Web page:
TITLE=KOREAS REUNION (L)
INTRO: A plane carrying 100 North Koreans arrived in
Seoul Tuesday for a four-day reunion of long-lost
relatives separated by the Korean War. As V-O-A's Amy
Bickers reports from Seoul, 100 South Koreans are also
being reunited with relatives in North Korea.
TEXT: Hundreds of separated parents and children,
husbands and wives and brothers and sisters are
embracing for the first time in half a century.
The North Korean government chose 100 citizens to go
to Seoul to meet with their kin, while 100 South
Koreans were picked by computer lottery to go North.
They are only a tiny fraction of the millions of
people who were separated by the Korean War, in the
early 1950's. Because there is no civilian mail or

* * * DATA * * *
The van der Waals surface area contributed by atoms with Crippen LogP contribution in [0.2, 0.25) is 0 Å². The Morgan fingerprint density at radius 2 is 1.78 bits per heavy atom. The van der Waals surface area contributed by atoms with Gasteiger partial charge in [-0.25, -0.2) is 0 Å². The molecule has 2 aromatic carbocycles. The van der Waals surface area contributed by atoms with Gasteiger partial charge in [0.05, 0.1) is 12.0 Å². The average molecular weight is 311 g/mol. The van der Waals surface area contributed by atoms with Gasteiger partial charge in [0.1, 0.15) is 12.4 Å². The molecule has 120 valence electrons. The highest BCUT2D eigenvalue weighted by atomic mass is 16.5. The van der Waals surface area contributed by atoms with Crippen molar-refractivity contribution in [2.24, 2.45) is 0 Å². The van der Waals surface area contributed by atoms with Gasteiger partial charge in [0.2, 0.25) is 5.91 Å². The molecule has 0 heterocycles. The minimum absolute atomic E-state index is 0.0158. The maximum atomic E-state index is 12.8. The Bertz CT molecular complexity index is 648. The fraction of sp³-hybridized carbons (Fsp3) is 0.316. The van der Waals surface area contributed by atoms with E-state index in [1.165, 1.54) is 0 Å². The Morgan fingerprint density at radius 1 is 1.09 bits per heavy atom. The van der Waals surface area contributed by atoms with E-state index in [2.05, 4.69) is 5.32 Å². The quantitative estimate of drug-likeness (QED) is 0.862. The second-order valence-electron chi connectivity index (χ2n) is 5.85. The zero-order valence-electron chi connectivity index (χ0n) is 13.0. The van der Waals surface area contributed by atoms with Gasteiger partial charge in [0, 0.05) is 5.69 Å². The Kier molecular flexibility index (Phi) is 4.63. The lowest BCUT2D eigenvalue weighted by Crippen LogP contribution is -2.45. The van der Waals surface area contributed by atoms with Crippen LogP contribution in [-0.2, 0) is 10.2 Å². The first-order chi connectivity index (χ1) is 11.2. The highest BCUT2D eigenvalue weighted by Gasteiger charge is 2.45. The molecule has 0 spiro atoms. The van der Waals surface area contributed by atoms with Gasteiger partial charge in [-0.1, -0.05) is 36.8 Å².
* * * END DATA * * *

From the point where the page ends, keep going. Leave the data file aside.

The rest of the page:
telephone service between the two nations, reunion
participants have little idea of how their loved ones
have fared over the years.
The reunion is the result of the accord reached by
South Korean President Kim Dae-jung and North Korea's
Kim Jong Il during their June summit. The North Korean
leader said Saturday there will be more reunions in
September and October.
The Seoul government has briefed South Koreans
traveling north, telling them to avoid discussing
politics when in Pyongyang. South Koreans meeting
their Northern relatives in Seoul have been warned not
to stare at badges typically worn by North Koreans,
depicting leader Kim Jong Il and comparing the two
countries' political systems. (SIGNED)
14-Aug-2000 23:33 PM LOC (15-Aug-2000 0333 UTC)
Source: Voice of America
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